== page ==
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‘Today, we remember ‘ Parade marshal cites noble causes and bravery in action


GROTON — Colonel Michael J. Graham of the 751st Electronic Systems Group at Hanscom Air Force Base was the Memorial Day parade’s grand marshal and gave the memorial address at the Groton cemetery.

“Today we remember, today we honor, today we give thanks,” Col. Graham began. “Thanks for being here on this peaceful hill on the day when we thank those brave men and women, mothers, fathers, brothers, sisters, husbands, wives, sons and daughters who made the ultimate sacrifice to defend the freedoms we hold so dear,” he said.

Decoration Day dates to 1868 and the Civil War, Graham said. Major Gen. John Logan made the tradition a promise when he declared “We will never, never forget,” Graham said. Congress passed an act designating the last Monday in May as Memorial Day in 1971.

“We lay flowers to remember,” all of the war dead, he said, from the American Revolution and the Civil War that “tested the fabric of the republic” to two world wars that tested democracy across the globe. “Today, we are again a nation at war,” Graham said.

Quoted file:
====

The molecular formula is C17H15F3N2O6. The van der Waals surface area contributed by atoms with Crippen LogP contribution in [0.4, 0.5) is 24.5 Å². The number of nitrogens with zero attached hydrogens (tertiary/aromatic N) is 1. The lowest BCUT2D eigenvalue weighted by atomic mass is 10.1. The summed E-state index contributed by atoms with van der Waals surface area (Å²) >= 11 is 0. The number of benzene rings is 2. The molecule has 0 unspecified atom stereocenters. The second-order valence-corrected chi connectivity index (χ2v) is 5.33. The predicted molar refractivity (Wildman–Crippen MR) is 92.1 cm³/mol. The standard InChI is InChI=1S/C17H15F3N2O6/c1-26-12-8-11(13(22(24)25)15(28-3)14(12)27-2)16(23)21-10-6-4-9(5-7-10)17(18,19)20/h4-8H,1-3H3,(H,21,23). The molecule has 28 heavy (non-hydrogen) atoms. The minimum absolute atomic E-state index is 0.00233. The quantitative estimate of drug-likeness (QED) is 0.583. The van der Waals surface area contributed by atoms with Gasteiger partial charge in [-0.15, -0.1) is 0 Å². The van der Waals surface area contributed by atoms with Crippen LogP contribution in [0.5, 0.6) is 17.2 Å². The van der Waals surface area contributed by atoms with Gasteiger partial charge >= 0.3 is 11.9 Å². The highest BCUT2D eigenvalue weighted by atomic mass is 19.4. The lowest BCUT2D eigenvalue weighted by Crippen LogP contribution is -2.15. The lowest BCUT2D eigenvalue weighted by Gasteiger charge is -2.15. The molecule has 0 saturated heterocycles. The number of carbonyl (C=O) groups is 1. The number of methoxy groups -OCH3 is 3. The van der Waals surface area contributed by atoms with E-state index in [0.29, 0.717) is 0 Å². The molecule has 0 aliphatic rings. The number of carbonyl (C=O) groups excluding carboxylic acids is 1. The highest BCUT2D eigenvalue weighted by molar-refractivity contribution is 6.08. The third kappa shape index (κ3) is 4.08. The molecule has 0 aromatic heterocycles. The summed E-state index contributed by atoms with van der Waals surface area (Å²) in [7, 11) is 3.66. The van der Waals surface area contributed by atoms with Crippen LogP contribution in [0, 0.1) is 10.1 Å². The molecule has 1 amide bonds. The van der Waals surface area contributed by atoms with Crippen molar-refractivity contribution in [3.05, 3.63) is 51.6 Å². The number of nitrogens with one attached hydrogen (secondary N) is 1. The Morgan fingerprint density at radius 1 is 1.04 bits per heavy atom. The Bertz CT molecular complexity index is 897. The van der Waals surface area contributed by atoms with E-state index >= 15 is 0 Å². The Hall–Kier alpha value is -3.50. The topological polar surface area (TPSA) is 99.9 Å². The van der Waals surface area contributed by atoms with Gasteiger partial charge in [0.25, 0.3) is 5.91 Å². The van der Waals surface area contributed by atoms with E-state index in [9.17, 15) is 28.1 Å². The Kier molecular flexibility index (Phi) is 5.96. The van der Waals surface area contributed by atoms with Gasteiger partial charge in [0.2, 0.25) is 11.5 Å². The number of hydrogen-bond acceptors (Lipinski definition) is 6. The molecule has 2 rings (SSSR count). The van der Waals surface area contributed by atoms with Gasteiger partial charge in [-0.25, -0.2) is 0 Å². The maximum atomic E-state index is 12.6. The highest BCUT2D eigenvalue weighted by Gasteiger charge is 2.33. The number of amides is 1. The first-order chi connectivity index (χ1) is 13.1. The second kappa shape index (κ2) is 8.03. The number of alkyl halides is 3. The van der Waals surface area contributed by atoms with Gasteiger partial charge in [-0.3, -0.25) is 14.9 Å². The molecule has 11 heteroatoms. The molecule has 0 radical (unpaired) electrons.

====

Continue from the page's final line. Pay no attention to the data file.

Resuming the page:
He said that as the Air Force celebrates its 60th anniversary, American armed forces have been in conflict for 15 years, from the Persian Gulf to Afghanistan to Iraq. “All of the lost soldiers, sailors, marines and airmen offered themselves as shields to keep war from our front doors,” he said. “They put themselves in harm’s way so we can live in peace.”

He said every loss was a loss to the nation, though “most importantly to the families who grieve,” and all of us struggle to find meaning in their sacrifice. It may be found in the simple acts of free people, Graham said, such as citizens voting without threat of violence and children playing outside, in safety, in their home towns.

As for the families of the fallen, “we hope their anguish is tempered by knowing their loved ones died for a noble cause,” he said.

Col. Graham spoke of Maj. Troy Gilbert, who died in Iraq and who exemplifies the spirit of sacrifice Graham described. Gilbert engaged the enemy while under fire to help save the lives of a helicopter crew and other ground forces, he said. “His final act was selfless, which was the way his family said he’d always lived his life.”

Gilbert was one of many men and women across America who answered the call of duty, Graham said, and some of them won’t come home. “It is our responsibility to ensure they are never forgotten,” he said. “Today, we remember. Today we honor. Today, we give thanks.”

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